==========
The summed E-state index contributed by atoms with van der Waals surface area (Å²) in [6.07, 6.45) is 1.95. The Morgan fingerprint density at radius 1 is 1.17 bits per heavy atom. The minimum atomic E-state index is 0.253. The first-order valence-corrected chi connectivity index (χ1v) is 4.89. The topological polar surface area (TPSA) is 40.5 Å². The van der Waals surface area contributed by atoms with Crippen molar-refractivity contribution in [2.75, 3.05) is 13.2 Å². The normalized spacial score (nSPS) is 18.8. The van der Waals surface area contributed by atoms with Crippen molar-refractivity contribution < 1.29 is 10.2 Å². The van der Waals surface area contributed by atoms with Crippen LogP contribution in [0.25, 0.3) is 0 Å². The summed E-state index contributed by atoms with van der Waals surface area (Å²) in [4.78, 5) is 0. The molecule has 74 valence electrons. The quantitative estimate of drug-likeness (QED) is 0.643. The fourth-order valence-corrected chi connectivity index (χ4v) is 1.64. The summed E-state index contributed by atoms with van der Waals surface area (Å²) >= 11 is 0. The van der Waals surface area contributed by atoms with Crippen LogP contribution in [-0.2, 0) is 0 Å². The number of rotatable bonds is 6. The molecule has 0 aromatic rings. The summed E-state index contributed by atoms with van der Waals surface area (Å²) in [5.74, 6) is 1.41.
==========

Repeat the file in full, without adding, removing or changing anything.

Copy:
The summed E-state index contributed by atoms with van der Waals surface area (Å²) in [6.07, 6.45) is 1.95. The Morgan fingerprint density at radius 1 is 1.17 bits per heavy atom. The minimum atomic E-state index is 0.253. The first-order valence-corrected chi connectivity index (χ1v) is 4.89. The topological polar surface area (TPSA) is 40.5 Å². The van der Waals surface area contributed by atoms with Crippen molar-refractivity contribution in [2.75, 3.05) is 13.2 Å². The normalized spacial score (nSPS) is 18.8. The van der Waals surface area contributed by atoms with Crippen molar-refractivity contribution < 1.29 is 10.2 Å². The van der Waals surface area contributed by atoms with Crippen LogP contribution in [0.25, 0.3) is 0 Å². The summed E-state index contributed by atoms with van der Waals surface area (Å²) in [4.78, 5) is 0. The molecule has 74 valence electrons. The quantitative estimate of drug-likeness (QED) is 0.643. The fourth-order valence-corrected chi connectivity index (χ4v) is 1.64. The summed E-state index contributed by atoms with van der Waals surface area (Å²) >= 11 is 0. The van der Waals surface area contributed by atoms with Crippen LogP contribution in [-0.2, 0) is 0 Å². The number of rotatable bonds is 6. The molecule has 0 aromatic rings. The summed E-state index contributed by atoms with van der Waals surface area (Å²) in [5.74, 6) is 1.41.